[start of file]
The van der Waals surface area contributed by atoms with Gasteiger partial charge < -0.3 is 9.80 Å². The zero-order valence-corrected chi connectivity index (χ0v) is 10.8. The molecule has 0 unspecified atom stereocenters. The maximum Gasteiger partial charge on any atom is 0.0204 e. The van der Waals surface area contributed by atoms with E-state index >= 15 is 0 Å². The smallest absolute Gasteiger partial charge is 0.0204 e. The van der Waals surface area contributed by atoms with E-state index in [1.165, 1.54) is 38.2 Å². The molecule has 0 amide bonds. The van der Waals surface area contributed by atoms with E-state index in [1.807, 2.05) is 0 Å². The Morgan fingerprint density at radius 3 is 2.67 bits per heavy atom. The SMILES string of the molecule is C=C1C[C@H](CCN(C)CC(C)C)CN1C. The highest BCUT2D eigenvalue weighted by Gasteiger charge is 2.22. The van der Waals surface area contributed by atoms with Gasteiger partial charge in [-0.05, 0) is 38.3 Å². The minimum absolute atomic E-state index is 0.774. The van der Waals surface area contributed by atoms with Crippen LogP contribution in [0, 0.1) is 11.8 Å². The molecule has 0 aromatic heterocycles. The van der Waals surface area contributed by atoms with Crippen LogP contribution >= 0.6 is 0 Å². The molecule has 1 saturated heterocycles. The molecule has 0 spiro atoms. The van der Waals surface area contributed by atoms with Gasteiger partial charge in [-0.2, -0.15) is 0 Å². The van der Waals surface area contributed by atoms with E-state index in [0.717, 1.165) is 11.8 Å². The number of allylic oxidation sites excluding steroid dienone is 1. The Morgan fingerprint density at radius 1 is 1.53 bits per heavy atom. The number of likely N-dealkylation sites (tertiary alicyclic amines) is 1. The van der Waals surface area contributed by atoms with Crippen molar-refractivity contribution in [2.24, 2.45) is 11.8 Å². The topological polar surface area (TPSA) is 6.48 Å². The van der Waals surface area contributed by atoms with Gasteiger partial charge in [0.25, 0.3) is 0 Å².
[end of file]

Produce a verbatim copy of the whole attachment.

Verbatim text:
The van der Waals surface area contributed by atoms with Gasteiger partial charge < -0.3 is 9.80 Å². The zero-order valence-corrected chi connectivity index (χ0v) is 10.8. The molecule has 0 unspecified atom stereocenters. The maximum Gasteiger partial charge on any atom is 0.0204 e. The van der Waals surface area contributed by atoms with E-state index >= 15 is 0 Å². The smallest absolute Gasteiger partial charge is 0.0204 e. The van der Waals surface area contributed by atoms with E-state index in [1.165, 1.54) is 38.2 Å². The molecule has 0 amide bonds. The van der Waals surface area contributed by atoms with E-state index in [1.807, 2.05) is 0 Å². The Morgan fingerprint density at radius 3 is 2.67 bits per heavy atom. The SMILES string of the molecule is C=C1C[C@H](CCN(C)CC(C)C)CN1C. The highest BCUT2D eigenvalue weighted by Gasteiger charge is 2.22. The van der Waals surface area contributed by atoms with Gasteiger partial charge in [-0.05, 0) is 38.3 Å². The minimum absolute atomic E-state index is 0.774. The van der Waals surface area contributed by atoms with Crippen LogP contribution in [0, 0.1) is 11.8 Å². The molecule has 0 aromatic heterocycles. The van der Waals surface area contributed by atoms with Crippen LogP contribution >= 0.6 is 0 Å². The molecule has 1 saturated heterocycles. The molecule has 0 spiro atoms. The van der Waals surface area contributed by atoms with Gasteiger partial charge in [-0.2, -0.15) is 0 Å². The van der Waals surface area contributed by atoms with E-state index in [0.717, 1.165) is 11.8 Å². The number of allylic oxidation sites excluding steroid dienone is 1. The Morgan fingerprint density at radius 1 is 1.53 bits per heavy atom. The number of likely N-dealkylation sites (tertiary alicyclic amines) is 1. The van der Waals surface area contributed by atoms with Crippen molar-refractivity contribution in [2.24, 2.45) is 11.8 Å². The topological polar surface area (TPSA) is 6.48 Å². The van der Waals surface area contributed by atoms with Gasteiger partial charge in [0.25, 0.3) is 0 Å².